There are a few points I want to circle on. One is the power of making sure you're continuing to meet people in person. Having that, I've found that you're able to flow with people a little bit better in person when you're talking through some different ideas and scenarios. The synergy around that user experience, the first time I had to deal with bridging, it was expensive. It took a lot of time. I had to want to do it because the friction was so high.
The other side of it, and you brought it up, and I'm glad you did, was the concept of if you're dealing with this potential bridge that you haven't dealt with before could rug you. You're going in and giving them this money. You're hoping you get the other money on the other side but once you send that money, you're hoping for the best.
Also, setting up systems where you're already on a platform that you trust and you're trying to make this seamless transaction without having to necessarily own all the different tokens or gas. You can only have to deal with one. Everything else that's happening in the background is making that user experience that people have been craving for the last several years.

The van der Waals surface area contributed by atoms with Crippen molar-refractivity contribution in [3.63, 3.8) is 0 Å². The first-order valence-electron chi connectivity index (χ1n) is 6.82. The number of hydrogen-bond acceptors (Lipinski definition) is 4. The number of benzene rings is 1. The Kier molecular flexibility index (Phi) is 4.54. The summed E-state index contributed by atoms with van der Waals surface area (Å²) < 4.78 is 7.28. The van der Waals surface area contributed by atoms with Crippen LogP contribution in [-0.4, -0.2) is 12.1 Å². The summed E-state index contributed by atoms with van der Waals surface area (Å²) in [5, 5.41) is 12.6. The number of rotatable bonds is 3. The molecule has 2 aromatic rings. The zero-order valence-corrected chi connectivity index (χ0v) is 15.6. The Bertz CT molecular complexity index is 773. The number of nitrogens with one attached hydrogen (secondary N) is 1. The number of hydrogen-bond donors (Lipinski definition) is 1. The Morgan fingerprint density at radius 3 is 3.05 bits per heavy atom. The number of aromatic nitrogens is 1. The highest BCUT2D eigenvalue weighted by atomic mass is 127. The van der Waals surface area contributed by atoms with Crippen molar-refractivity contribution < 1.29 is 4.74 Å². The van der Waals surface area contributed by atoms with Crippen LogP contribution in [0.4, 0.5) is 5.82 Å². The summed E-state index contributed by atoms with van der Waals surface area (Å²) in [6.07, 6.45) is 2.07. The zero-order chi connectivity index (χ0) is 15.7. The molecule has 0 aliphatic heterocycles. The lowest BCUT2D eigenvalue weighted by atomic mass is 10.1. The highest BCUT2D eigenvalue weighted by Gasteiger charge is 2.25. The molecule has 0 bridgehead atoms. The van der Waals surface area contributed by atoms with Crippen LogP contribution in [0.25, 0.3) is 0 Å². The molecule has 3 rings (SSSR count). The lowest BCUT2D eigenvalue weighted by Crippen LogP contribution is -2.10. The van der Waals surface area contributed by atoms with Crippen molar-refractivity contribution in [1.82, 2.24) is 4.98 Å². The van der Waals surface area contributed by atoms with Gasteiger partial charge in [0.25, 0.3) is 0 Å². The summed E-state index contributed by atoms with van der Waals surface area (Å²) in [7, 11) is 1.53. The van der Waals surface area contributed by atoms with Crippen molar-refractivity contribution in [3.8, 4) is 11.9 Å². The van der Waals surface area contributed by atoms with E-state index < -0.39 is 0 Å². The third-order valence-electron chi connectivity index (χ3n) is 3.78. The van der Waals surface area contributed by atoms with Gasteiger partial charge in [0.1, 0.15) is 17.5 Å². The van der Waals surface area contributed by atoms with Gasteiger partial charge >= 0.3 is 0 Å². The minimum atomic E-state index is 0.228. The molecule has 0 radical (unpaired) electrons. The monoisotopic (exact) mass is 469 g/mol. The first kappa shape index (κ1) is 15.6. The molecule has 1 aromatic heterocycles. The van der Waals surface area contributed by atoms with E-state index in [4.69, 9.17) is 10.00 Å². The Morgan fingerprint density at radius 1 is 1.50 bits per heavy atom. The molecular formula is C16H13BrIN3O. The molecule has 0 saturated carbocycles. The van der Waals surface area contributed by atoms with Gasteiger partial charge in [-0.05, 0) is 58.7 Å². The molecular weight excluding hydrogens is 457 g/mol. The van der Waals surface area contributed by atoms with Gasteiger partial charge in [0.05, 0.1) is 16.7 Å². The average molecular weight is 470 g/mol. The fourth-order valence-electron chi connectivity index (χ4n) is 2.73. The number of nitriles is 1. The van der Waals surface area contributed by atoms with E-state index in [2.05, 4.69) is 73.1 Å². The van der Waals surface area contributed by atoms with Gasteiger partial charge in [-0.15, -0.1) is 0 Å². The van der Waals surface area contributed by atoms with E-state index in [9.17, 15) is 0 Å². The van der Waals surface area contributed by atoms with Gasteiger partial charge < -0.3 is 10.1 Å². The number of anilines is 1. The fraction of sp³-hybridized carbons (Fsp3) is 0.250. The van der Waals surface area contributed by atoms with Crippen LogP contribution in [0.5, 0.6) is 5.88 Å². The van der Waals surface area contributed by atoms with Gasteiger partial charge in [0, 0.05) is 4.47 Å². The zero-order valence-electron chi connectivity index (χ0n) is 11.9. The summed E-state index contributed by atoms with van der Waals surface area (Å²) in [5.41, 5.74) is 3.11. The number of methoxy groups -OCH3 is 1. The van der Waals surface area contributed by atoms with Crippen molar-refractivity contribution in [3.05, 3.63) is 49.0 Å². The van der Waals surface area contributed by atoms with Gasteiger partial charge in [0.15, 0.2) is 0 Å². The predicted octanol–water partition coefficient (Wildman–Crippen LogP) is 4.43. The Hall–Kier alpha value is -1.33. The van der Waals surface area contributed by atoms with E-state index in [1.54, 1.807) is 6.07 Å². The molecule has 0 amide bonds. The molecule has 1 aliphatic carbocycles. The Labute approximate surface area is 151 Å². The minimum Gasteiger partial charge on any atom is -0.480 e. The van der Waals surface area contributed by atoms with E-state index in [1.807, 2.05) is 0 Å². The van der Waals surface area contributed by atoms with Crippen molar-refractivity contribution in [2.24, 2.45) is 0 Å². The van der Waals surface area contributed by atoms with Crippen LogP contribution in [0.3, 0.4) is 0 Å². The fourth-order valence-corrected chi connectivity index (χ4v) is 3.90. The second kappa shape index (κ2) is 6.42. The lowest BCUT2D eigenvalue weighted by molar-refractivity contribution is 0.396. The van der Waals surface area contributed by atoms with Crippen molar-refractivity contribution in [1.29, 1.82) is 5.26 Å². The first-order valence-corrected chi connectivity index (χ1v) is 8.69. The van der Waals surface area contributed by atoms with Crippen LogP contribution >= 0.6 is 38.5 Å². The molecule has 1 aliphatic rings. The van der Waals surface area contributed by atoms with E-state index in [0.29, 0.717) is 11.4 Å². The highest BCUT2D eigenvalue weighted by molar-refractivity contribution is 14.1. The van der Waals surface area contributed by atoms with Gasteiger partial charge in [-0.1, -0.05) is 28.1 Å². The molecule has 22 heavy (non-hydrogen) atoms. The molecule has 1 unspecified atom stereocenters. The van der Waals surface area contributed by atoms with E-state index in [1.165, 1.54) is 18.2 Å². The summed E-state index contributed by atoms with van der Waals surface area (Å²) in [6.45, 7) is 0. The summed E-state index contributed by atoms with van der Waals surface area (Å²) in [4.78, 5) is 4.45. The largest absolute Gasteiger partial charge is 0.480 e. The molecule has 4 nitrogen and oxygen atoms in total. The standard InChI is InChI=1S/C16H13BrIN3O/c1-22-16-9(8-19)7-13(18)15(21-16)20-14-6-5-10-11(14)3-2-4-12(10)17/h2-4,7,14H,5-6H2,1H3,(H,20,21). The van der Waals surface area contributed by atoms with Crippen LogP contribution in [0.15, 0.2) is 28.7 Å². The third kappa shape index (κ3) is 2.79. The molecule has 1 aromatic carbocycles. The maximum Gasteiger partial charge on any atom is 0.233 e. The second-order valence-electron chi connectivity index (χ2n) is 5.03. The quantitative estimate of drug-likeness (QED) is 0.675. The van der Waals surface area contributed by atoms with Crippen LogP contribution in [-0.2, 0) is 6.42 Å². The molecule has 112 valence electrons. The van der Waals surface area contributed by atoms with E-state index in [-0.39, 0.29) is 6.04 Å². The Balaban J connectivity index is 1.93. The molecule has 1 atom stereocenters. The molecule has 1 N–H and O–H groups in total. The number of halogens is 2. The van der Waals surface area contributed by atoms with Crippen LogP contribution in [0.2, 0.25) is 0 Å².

I'm glad to hear that LayerZero and Magic Eden are working together to make that happen and have it. People can use this. The other side of it, the NFT side, trying to go cross-chain on NFTs has been a headache. You all are actively going and making that easier. I’m curious to learn more about that, even for myself.
I'm curious. Have you partaken in any of these NFT migrations from one chain to another?
Yes, and it's horrible. It's a tougher experience than bridging. The NFT migration has truly been a challenge that I still have to deal with. I'm very excited to hear about this.
What I am most excited about on the NFT innovation front is what you can do with Omnichain NFTs that are natively Omnichain. We, at the inception of LayerZero, created a standard called the OFT, which is the Omnichain Fungible Token. That was the Stargate token. Stargate is a protocol that our team built. It's the most widely used native asset bridge. It's built on top of LayerZero. The Stargate token was the first OFT.